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Letter to her mother discussing arrangements for her trip back home and her relationship with Ralph; and describing schoolwork she must complete, a play she disliked, a party at Don's home, and her new friend Helen.
11/5/34 Mon AM [typed] Dearest, Just a moment before breakfast, but first of all a thank you note for your Special. It was most gratefully received. I had begun to wonder a bit, because 3 days was such a phenomenally long time for you! I haven’t heard from Ralph either in about 2 weeks. Glad you re-assured Betty, however, because the reassurance was perfectly true. And when I got in Saturday night, I wrote him...and I think it will reassure him. But I don’t think I want to see him a weekend in November...not quite ready yet. Perhaps I want to see what the first weekend in December brings. At any rate, don’t tell Betty that I am planning to come home this weekend. Darling, when will you stop fussing over details for me? I know. Our minds work along the same tracks, and when I get an idea, you have it too. Of course I’ve been down to the R.R. station and found out all about rates, the $4 one this weekend, round trip from Boston, included. There aren’t any others in November, and we don’t get Thanksgiving off. It would be nice to have Ralph then, but he probably can’t get away from the Smorg. It would be just like him to think of coming this weekend. I can understand why you haven’t heard from him, though, if he were thinking of the possible meaning behind my 2 flimsy letters in the last 2 or 3 weeks. You probably will hear soon, that he would like very much to come the 10th! In that case, I don’t know exactly. Because I mostly want to see you, and there would be the problem of him too. And I quite definitely don’t want to see him until after I've seen Ted. But he ought to be able to postpone his visit a while. I didn’t tell him I was thinking of going home, so he would have no reason to know. And Betty needn’t know until the day before. I’ll send you a letter Thurs. [Page 2] It’s a little too bad there isn't an excursion on the 17th, as I'll probably have to spend the time on the train writing an education paper, and a 5000 word exposition, unless I get them both done this week, nd [mis-spelling: and] I think I can. The heritage of California would make a good topic for an exp., don't you think? It's something I could ramble on about, and not have to look up any material or do any reading. So I think I can get it done this week, and to get home for $4 isn't to be sneezed at, eh? I'll bring my fur coat back with me, as lots of them have appeared around here already, though I haven't needed mine yet. Most of them were for the game, anyway. And I didn't have to worry aboyt [mis-spelling: about] that. Went in to Boston to see Success Story, Theater Guild, but it wasn't too good. With my advanced ideas on stage production and plot building, to say nothing of the value of contrast and of unity, it lacked a great deal. But it was interesting to talk about. Then that night went into Don's for party. Elaine and Milly (crew) came in too, and the four of us had a pretty good time, or I should say unusual time. Some friends of one of the boy's sister came in, and proceeded to join the party, which was O.K. with Don, until they began getting a little boring. To get them home, Don and the boy I was with, Bob Smith (short but awfully nice) asked us to get ready to go home, tell the others, and leave for around the block. So we said goodnight very loudly to Mrs. Curtis, got in Bob’s car and drove around [deletion: illegible] for a few minutes, coming back to a quiet house and a relieved M. and Mrs Curtis! So then we went up in the playroom and play ping pong, fenced, talked, and Bob brought us back at one. Lee stayed all night, and hasn't arrived back yet, as a matter of fact. Sunday I sang in choir to be free next Sunday, asked little Eva to dinner and had a nice talk with her, then got to talking with Helen for quite a while. I like her. Very much. She's the girl who spent Junior [Page 3] year in Germany, and is not only interesting, but sensible, and very much a person. As I said, I like her. Oh dear, there goes the bell, and I'll have to tear. And I haven't told you about Society Vespers yet......a brief service, then supper at the house, talk afterwards by the fire…...verra [mis-spelling: very] fine evening. Must run….but loving you mightily Ginger [handwritten] Just got in from classes & found your letter - and am so glad it ought to work beautifully. I'm anxious to see you - today is so perfectly glorious - why do they talk about Spring Fever? I've got Fall Fever [Page 4] very chronically. It's hot, sunny & glorious. I may take my typewriter & my ideas to a spot by the lake & work away this afternoon - so I'll be sure to have a clear conscience by Friday. Don't worry about my cramming too much in - it just means not wasting time, & that's good for me. Here I go to work - you may not hear very adequately for me till Thurs. - think the train gets in Albany Friday at 5:45, but will let you know Thurs. Bestest love Ginger Tell Betty hello & not to worry about Ralph - he’s very busy.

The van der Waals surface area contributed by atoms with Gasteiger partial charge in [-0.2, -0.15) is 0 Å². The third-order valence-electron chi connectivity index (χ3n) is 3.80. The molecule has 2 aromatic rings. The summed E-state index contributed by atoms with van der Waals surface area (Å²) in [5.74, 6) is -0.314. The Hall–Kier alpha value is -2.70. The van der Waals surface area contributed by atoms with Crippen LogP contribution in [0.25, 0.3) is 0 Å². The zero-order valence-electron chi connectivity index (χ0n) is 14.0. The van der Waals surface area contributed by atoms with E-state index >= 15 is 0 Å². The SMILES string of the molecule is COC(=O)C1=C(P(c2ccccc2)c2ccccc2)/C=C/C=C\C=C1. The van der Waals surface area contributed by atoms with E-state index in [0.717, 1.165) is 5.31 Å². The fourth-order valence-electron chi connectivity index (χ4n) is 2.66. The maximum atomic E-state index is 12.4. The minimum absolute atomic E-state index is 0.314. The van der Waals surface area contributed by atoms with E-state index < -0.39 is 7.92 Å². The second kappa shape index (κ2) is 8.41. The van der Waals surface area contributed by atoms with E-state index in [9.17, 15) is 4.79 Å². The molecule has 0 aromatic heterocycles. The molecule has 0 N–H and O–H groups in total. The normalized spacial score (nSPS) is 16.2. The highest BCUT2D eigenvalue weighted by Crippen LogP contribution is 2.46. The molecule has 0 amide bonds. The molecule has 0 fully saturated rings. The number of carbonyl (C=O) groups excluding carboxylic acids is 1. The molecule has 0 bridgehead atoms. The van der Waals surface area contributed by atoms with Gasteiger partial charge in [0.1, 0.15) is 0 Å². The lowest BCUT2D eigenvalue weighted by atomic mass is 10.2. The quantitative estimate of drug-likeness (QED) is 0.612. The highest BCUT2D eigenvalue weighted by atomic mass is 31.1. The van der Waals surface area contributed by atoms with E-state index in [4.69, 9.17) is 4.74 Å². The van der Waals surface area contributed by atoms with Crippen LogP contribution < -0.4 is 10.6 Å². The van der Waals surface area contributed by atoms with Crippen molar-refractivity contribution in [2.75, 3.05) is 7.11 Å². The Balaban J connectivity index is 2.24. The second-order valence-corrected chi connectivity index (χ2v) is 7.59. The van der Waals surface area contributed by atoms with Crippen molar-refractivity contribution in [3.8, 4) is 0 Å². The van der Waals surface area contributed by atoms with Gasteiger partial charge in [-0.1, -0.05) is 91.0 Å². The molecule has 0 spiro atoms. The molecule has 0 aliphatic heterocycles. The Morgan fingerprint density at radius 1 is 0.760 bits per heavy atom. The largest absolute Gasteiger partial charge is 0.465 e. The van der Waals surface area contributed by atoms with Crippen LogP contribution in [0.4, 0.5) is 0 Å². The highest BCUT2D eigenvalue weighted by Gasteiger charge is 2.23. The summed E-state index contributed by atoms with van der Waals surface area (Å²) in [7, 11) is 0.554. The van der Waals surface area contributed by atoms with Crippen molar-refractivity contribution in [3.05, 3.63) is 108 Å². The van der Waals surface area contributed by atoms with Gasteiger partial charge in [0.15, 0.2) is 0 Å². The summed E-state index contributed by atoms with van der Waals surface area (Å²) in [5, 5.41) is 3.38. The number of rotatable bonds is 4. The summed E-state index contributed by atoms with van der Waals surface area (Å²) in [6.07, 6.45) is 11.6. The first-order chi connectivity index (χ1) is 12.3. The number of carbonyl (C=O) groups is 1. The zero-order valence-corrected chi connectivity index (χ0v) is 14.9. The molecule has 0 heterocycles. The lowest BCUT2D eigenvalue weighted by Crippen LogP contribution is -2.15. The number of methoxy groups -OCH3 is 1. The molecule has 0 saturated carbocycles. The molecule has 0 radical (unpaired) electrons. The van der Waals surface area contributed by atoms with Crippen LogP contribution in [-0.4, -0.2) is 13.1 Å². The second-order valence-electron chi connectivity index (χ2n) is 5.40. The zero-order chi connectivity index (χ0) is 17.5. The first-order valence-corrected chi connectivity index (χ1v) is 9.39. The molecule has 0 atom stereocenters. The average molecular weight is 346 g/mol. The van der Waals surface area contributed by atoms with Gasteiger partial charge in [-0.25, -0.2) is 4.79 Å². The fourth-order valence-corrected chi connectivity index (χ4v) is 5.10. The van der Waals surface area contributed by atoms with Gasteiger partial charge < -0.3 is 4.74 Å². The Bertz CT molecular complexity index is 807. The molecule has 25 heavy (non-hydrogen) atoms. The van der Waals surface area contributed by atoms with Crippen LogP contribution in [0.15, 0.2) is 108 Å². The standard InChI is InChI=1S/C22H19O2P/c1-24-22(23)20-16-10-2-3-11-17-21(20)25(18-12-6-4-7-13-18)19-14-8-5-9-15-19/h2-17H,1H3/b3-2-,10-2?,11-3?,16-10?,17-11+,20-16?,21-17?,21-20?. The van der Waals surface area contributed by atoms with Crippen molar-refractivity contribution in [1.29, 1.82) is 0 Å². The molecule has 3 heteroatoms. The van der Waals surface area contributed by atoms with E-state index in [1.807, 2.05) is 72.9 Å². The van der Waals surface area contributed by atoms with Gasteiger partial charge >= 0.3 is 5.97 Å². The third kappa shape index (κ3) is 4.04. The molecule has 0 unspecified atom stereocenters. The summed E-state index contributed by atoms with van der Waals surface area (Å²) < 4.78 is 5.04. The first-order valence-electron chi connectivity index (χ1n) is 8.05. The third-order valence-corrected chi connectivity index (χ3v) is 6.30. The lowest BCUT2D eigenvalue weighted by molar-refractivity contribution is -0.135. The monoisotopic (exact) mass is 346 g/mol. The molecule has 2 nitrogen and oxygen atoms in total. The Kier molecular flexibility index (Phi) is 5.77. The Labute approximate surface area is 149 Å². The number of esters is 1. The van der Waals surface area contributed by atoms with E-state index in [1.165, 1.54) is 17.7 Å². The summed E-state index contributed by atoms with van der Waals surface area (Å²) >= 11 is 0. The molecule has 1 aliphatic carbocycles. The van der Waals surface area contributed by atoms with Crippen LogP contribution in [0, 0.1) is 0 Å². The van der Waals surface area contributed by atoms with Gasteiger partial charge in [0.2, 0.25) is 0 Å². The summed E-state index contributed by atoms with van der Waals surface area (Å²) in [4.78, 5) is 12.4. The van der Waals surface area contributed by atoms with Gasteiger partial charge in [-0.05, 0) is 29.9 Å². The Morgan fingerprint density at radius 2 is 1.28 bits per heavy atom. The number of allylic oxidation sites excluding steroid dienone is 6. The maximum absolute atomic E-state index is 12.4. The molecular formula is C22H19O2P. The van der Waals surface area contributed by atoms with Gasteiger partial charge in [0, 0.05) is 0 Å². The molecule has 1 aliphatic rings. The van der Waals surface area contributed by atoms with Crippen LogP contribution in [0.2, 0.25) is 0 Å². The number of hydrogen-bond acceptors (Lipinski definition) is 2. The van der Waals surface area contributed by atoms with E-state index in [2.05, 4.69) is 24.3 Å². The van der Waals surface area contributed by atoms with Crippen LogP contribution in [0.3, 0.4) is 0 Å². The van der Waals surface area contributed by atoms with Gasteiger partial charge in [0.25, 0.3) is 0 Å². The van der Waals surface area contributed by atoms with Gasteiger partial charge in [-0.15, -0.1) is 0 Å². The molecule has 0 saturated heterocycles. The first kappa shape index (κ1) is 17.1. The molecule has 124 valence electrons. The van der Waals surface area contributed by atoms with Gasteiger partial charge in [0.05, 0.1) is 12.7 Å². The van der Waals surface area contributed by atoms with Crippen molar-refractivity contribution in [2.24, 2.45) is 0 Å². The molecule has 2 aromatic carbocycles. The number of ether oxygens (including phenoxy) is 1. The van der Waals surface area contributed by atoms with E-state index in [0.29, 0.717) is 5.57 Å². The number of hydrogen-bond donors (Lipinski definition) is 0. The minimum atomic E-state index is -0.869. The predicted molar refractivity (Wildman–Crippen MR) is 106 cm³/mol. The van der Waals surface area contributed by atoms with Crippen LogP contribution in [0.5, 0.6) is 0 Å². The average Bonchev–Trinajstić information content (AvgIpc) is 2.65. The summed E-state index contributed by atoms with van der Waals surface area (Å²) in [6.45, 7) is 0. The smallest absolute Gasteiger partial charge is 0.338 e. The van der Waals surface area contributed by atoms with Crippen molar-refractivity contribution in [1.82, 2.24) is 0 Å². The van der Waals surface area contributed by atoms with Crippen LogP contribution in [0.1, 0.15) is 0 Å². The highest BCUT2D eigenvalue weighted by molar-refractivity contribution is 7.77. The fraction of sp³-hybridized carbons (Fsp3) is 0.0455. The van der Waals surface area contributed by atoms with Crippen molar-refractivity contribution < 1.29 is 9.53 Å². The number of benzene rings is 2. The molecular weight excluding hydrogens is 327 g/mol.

Wellesley, Massachusetts; Schenectady, New York
Academics; Personal Relationships; Student Life
Travel; Men; Theater; Parties
Westervelt, Virginia Veeder and Wellesley College Archives, "Letter from Virginia Veeder Westervelt, Wellesley, Massachusetts, to Mrs. Millicent Veeder, Schenectady, New York, 1934 November 5" (1934). Virginia Veeder Westervelt letters (6C/1935). 145.